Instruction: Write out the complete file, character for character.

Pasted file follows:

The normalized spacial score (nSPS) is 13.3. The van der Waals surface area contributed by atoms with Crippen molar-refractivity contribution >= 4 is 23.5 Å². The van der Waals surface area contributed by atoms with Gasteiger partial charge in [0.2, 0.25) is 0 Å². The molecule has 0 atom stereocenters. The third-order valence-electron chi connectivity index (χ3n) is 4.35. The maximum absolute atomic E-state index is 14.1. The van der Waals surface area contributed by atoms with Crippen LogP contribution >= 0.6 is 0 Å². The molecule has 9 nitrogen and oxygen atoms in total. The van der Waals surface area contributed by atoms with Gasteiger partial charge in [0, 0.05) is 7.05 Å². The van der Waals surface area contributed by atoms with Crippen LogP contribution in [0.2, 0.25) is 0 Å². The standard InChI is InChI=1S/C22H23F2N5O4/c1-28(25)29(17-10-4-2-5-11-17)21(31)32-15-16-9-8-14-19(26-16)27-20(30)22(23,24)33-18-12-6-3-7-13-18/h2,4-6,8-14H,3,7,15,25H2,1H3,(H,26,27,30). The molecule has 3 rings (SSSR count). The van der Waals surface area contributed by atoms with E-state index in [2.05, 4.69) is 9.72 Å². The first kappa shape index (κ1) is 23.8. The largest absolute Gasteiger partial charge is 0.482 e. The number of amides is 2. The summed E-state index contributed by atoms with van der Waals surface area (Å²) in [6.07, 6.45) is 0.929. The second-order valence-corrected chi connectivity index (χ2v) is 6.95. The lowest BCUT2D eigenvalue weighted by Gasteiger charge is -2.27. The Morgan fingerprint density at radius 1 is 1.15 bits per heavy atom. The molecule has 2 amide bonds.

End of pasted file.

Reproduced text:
The normalized spacial score (nSPS) is 13.3. The van der Waals surface area contributed by atoms with Crippen molar-refractivity contribution >= 4 is 23.5 Å². The van der Waals surface area contributed by atoms with Gasteiger partial charge in [0.2, 0.25) is 0 Å². The molecule has 0 atom stereocenters. The third-order valence-electron chi connectivity index (χ3n) is 4.35. The maximum absolute atomic E-state index is 14.1. The van der Waals surface area contributed by atoms with Crippen LogP contribution >= 0.6 is 0 Å². The molecule has 9 nitrogen and oxygen atoms in total. The van der Waals surface area contributed by atoms with Gasteiger partial charge in [0, 0.05) is 7.05 Å². The van der Waals surface area contributed by atoms with Crippen LogP contribution in [0.2, 0.25) is 0 Å². The standard InChI is InChI=1S/C22H23F2N5O4/c1-28(25)29(17-10-4-2-5-11-17)21(31)32-15-16-9-8-14-19(26-16)27-20(30)22(23,24)33-18-12-6-3-7-13-18/h2,4-6,8-14H,3,7,15,25H2,1H3,(H,26,27,30). The molecule has 3 rings (SSSR count). The van der Waals surface area contributed by atoms with E-state index in [2.05, 4.69) is 9.72 Å². The first kappa shape index (κ1) is 23.8. The largest absolute Gasteiger partial charge is 0.482 e. The number of amides is 2. The summed E-state index contributed by atoms with van der Waals surface area (Å²) in [6.07, 6.45) is 0.929. The second-order valence-corrected chi connectivity index (χ2v) is 6.95. The lowest BCUT2D eigenvalue weighted by Gasteiger charge is -2.27. The Morgan fingerprint density at radius 1 is 1.15 bits per heavy atom. The molecule has 2 amide bonds.